The charter school boards sued White Hat Management, but the Ohio Supreme Court found that the company owned the property it bought with public funds for the schools, due to the fulfillment of its contract. Justice William O’Neill wrote this in his dissent: “By contract, White Hat promised to safeguard and effectively utilize $90 million of public funds that were specifically set aside to educate the children of Ohio. And by contract, White Hat promised the children of Hope Academy that it, White Hat, would fulfill its fiduciary duty by providing a quality education for the sum of $90 million. The only part of that contract that was fulfilled was that White Hat thoroughly and efficiently received the $90 million. There has been no quality education, there has been no safeguarding of public funds, and there most certainly has been no benefit to the children.”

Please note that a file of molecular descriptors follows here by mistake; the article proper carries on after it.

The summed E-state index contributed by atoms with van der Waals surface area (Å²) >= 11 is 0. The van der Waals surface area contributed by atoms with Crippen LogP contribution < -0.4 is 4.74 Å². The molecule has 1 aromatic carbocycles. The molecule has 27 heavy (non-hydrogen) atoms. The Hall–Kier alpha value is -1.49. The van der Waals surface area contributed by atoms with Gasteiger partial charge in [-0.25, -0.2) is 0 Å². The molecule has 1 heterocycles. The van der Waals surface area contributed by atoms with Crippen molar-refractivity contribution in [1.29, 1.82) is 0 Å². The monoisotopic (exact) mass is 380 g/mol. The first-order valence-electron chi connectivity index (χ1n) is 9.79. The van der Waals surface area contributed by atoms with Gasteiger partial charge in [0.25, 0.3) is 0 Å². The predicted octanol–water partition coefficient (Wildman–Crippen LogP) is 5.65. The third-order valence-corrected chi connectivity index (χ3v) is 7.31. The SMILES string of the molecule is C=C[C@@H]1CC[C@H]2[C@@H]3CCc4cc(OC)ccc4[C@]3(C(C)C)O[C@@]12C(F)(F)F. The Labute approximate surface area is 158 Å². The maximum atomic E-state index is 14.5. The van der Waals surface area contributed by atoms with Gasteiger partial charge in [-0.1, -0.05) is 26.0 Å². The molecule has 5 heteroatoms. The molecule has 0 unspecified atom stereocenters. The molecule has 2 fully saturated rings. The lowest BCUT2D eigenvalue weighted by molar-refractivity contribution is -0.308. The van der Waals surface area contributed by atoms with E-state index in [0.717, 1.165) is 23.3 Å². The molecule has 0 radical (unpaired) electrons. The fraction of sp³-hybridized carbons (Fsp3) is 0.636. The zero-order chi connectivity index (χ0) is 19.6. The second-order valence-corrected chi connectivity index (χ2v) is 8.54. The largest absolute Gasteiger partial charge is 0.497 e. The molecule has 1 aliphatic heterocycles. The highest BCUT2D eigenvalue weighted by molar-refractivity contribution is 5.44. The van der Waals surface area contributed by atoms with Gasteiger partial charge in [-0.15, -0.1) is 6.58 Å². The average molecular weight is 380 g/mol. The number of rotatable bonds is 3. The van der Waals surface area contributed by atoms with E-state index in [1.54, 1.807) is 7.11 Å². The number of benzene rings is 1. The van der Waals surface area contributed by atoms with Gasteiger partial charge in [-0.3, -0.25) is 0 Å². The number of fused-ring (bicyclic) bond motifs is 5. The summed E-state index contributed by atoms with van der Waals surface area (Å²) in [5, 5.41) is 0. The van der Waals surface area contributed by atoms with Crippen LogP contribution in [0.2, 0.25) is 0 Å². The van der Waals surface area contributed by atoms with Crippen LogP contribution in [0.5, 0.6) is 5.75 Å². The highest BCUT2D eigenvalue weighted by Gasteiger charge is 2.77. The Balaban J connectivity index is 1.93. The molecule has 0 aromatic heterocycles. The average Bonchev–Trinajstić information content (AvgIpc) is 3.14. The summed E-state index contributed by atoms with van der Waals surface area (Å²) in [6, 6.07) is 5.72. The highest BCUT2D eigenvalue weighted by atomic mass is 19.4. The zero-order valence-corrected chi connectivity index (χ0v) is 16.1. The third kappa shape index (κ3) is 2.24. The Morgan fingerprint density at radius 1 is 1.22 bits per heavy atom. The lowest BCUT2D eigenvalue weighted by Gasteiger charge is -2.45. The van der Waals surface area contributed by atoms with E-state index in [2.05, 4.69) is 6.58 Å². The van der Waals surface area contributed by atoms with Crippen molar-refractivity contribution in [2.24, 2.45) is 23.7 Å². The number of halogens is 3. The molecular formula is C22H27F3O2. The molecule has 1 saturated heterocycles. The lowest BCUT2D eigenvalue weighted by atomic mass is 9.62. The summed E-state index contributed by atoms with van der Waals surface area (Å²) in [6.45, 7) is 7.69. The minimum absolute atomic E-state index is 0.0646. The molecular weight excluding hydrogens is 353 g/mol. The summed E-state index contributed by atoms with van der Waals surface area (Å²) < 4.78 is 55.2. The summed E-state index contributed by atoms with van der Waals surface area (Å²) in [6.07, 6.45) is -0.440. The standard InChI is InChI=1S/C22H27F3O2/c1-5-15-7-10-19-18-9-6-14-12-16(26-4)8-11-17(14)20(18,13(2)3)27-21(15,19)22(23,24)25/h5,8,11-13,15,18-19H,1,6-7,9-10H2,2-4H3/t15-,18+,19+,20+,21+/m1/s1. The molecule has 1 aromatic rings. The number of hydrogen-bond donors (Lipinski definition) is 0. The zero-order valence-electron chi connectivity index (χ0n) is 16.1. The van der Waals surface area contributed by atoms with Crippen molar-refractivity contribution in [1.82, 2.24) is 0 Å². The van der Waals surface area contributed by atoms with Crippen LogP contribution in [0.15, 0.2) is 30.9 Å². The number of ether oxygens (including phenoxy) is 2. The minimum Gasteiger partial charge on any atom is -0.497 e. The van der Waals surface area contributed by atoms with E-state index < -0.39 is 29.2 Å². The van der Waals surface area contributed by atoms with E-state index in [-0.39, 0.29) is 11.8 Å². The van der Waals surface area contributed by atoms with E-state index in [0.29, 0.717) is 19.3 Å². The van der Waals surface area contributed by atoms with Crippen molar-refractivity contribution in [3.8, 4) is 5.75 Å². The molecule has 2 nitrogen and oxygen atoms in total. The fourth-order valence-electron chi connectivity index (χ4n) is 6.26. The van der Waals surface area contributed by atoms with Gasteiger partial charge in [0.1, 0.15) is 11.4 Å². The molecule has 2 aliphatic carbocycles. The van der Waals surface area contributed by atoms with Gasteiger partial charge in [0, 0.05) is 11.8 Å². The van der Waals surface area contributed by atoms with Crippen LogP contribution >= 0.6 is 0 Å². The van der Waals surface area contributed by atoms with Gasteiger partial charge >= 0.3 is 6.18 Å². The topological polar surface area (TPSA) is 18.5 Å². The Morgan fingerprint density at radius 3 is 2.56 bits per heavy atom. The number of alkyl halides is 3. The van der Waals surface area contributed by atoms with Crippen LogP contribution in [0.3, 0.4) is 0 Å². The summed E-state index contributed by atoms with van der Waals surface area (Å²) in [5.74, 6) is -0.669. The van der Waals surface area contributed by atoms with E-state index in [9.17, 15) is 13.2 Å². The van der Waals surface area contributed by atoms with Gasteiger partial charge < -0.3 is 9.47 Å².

It’s not just Ohio; this misuse of public funds has been discovered in multiple states and cities across the United States. A recent audit conducted in Broward County, Florida, this year found that school leaders were falsifying documents, inflating student enrollment and using public funding for personal travel and expenses. Two charter schools were shut down due to these discoveries.

Though the taxpayers definitely lose out when funds are misspent, what of the students? When schools close, where do they go? Charter schools by design can be shut down if they don’t meet accountability standards, and these shut-downs can happen any time of the school year.

Since 2008, Florida has shut down 119 charter schools — most of which closed two years or less after opening — and lost about $70 million in public funding in the process. About 38 of these schools closed because of money mismanagement and poor oversight, according to Naple News.

 Accountability to students after closings ends up falling on the parents instead, who are left to deal with the turnover.

“We’re opening [charter schools], which is fine, but if you’re not holding them accountable for teaching our most prized possessions, that’s a problem,” Florida Rep. Shevrin Jones said to Naple News in 2014. “We’re creating a huge disruption in the lives of our children and our neighborhood schools.”